I found the syntax of at a bit weird as it kept complaining about garbled or incomplete time. It actually needs to read a whole input from stdin rather than just accepting a single command. So the invocation looks like this:

at now + 10 minutes << eol
growlnotify -t "Reminder at 03:54" -m "Remove Pizza from oven" -s -a iCal
eol

That works, but of course it's WAY too much to type for us lazy people 🙂 So let's wrap this in another shellscript that accepts two parameters: A number for "Remind in X minutes" and a message:

#! /bin/zsh
function verifyminutes () {
  echo -n $1 | grep -Eq "^[0-9]+$"
  echo $?
}
function gettargettime() {
  date -v +$1M "+%H:%M" 
}
function getmessage() {
  # function to collapse arguments $2..$n together (skipping $1)
  # I'm pretty sure there is a better way of doing this
  local FIRST_PARAMETER=0
  for i;
  do {
    if [ "$FIRST_PARAMETER" -eq 0 ]; then
      FIRST_PARAMETER=1
      continue
    fi 
    echo -n $i" "; 
  }
  done
  echo "\b"
}

local ISNUMBER=`verifyminutes $1`
[[ -z $1 || -z $2 || "$ISNUMBER" -gt 0 ]] && {
  echo "usage: $0 minutes message"
  exit 1 
}

local TARGET_TIME=`gettargettime $1`
MESSAGE=`getmessage $@`
echo "Reminder set at $TARGET_TIME: $MESSAGE"

at now + $1 minutes >/dev/null 2>&1 << eol
growlnotify -t "Reminder at $TARGET_TIME" -m "$MESSAGE" -s -a iCal
eol

exit 0

Usage of this script is simple, just call eggtimer 10 Remove Pizza from oven and 10 minutes later you will get a Growl notification.

PS: If you are wondering about the getmessage function: Normally if you have spaces in an argument, you need to enclose the entire message in quotes. I wanted to get rid of the quotes, hence I'm collapsing all parameters after the first one together.

Eye-Fi Pro X2

A few weeks ago I decided that it was time to retire my trusty old Canon Powershot A410 Camera. It’s still a good camera (although low-light sucks), but I wanted something with a bit more zoom and resolution, and preferably RAW and manual Shutter/Aperture Settings. I ended up buying a Panasonic Lumix DMC-FZ35.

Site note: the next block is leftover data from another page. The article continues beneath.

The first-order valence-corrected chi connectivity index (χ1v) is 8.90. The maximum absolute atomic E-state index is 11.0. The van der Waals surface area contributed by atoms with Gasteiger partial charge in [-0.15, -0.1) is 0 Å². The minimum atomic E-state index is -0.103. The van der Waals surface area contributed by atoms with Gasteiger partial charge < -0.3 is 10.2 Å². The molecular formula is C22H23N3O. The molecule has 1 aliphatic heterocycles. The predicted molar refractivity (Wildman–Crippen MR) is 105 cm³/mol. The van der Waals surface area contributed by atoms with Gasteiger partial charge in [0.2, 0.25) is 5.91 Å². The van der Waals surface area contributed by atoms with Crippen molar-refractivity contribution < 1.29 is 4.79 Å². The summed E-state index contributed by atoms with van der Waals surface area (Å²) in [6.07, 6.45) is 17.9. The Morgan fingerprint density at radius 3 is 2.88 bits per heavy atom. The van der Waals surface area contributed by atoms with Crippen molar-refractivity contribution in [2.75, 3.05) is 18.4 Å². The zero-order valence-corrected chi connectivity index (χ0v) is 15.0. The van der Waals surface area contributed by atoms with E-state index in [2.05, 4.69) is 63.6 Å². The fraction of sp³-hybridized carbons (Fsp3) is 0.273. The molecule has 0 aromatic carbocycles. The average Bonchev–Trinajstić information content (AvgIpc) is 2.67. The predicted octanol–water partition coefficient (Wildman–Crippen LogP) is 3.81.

Now, the camera is nice, but has one major drawback: A non-standard USB Port which requires the special Panasonic USB Cable – this sucks. Also, I got a 16 GB SDHC Card but my existing USB SD Card Reader is an old one that does not support SDHC. Also, removing the card from the camera for syncing every time isn’t that great either as the camera does a complete reboot every time I open the battery cover to remove the card.

Scott Hanselman had a posting about his digital camera history and mentioned a special SD Card with Wi-Fi connectivity, made by Eye-Fi. Looking at their website, they have four different cards, but only one that supports RAW. I bought the Pro X2 on Amazon for about $99.

The card comes with a USB SDHC Card Reader, and the card conveniently contains the installation software for Windows and Mac OS X. You need to configure it on a Mac/PC first so that it connects to your Wi-Fi. Registration requires internet access, as you need to create an account with Eye-Fi and register your card with it – I’m not too impressed with that, as I think it’s unnecessary. I understand that certain premium features like automatic Geotagging should be restricted to an account, but I feel that the card should ‘just work’ without any account. I just hope Eye-Fi never goes out of business.

This account allows for some nice features though, if you choose to do so: You can automatically upload pictures to your account, even through hotspots. So if you are on the road and the card connects to a hotspot, it can automatically upload your pictures to Eye-Fi and you can then download it to your PC when you are at home again. Also, it can automatically upload photos to popular photo sharing sites like Picara, Flickr or Facebook.

On my Mac I use Picasa as my photo application, because iPhoto does not support the RAW format of my camera (neither does Preview). One of the nice things is that Eye-Fi Center allows me to configure separate directories for JPG and RAW photos (my Camera is set to save pictures as both RAW and JPEG), so I can put RAW into my Picasa watch folder. Unfortunately, automatic Geotagging does not work for RAW files, only for JPG so I might need to write a script that copies that info from the JPG to the RAW at some point.

The other great feature is Endless Memory. Basically if the card is filled to a certain percentage, it will automatically delete older photos, but only ones that were transferred to the PC before.

Overall, the card works just as I expect it to be: magically. The little Eye-Fi Helper app that runs in the background of my Mac automatically picks up pictures if the card is in my network, puts the JPG in one and the RAW files in another folder where Picasa picks it up. No more proprietary cable or removing the card all the time, it just works.

The only downside I can see is that 8 GB isn’t exactly a lot nowadays, but I can use my old 16 GB card as an emergency spare in situations where space really becomes a problem.